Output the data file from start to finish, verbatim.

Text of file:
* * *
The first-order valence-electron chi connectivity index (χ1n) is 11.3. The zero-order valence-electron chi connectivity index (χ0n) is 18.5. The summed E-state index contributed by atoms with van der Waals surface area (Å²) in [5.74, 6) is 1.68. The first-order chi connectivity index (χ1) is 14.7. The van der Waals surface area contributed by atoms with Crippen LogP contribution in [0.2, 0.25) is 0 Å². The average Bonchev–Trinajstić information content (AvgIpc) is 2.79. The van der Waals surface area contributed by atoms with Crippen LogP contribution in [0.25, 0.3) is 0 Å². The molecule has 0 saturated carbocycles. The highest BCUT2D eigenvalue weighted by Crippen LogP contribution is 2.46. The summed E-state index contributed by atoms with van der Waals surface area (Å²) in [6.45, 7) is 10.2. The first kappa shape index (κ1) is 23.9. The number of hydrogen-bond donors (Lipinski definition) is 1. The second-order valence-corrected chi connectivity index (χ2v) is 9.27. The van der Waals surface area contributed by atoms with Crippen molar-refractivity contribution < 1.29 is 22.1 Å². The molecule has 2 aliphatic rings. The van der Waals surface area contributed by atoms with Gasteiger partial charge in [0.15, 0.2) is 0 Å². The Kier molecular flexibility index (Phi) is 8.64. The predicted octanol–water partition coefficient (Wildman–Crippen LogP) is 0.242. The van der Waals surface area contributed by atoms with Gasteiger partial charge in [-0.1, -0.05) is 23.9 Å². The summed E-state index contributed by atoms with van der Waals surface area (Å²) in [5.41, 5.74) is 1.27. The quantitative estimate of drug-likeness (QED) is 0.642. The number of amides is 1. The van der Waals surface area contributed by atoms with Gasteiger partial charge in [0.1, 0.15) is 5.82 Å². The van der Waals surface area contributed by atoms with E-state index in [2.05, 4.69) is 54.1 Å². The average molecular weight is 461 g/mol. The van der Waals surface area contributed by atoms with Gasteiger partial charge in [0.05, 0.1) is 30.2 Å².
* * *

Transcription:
The first-order valence-electron chi connectivity index (χ1n) is 11.3. The zero-order valence-electron chi connectivity index (χ0n) is 18.5. The summed E-state index contributed by atoms with van der Waals surface area (Å²) in [5.74, 6) is 1.68. The first-order chi connectivity index (χ1) is 14.7. The van der Waals surface area contributed by atoms with Crippen LogP contribution in [0.2, 0.25) is 0 Å². The average Bonchev–Trinajstić information content (AvgIpc) is 2.79. The van der Waals surface area contributed by atoms with Crippen LogP contribution in [0.25, 0.3) is 0 Å². The molecule has 0 saturated carbocycles. The highest BCUT2D eigenvalue weighted by Crippen LogP contribution is 2.46. The summed E-state index contributed by atoms with van der Waals surface area (Å²) in [6.45, 7) is 10.2. The first kappa shape index (κ1) is 23.9. The number of hydrogen-bond donors (Lipinski definition) is 1. The second-order valence-corrected chi connectivity index (χ2v) is 9.27. The van der Waals surface area contributed by atoms with Crippen molar-refractivity contribution < 1.29 is 22.1 Å². The molecule has 2 aliphatic rings. The van der Waals surface area contributed by atoms with Gasteiger partial charge in [0.15, 0.2) is 0 Å². The Kier molecular flexibility index (Phi) is 8.64. The predicted octanol–water partition coefficient (Wildman–Crippen LogP) is 0.242. The van der Waals surface area contributed by atoms with Gasteiger partial charge in [-0.1, -0.05) is 23.9 Å². The summed E-state index contributed by atoms with van der Waals surface area (Å²) in [5.41, 5.74) is 1.27. The quantitative estimate of drug-likeness (QED) is 0.642. The number of amides is 1. The van der Waals surface area contributed by atoms with Gasteiger partial charge in [0.1, 0.15) is 5.82 Å². The van der Waals surface area contributed by atoms with E-state index in [2.05, 4.69) is 54.1 Å². The average molecular weight is 461 g/mol. The van der Waals surface area contributed by atoms with Gasteiger partial charge in [0.05, 0.1) is 30.2 Å².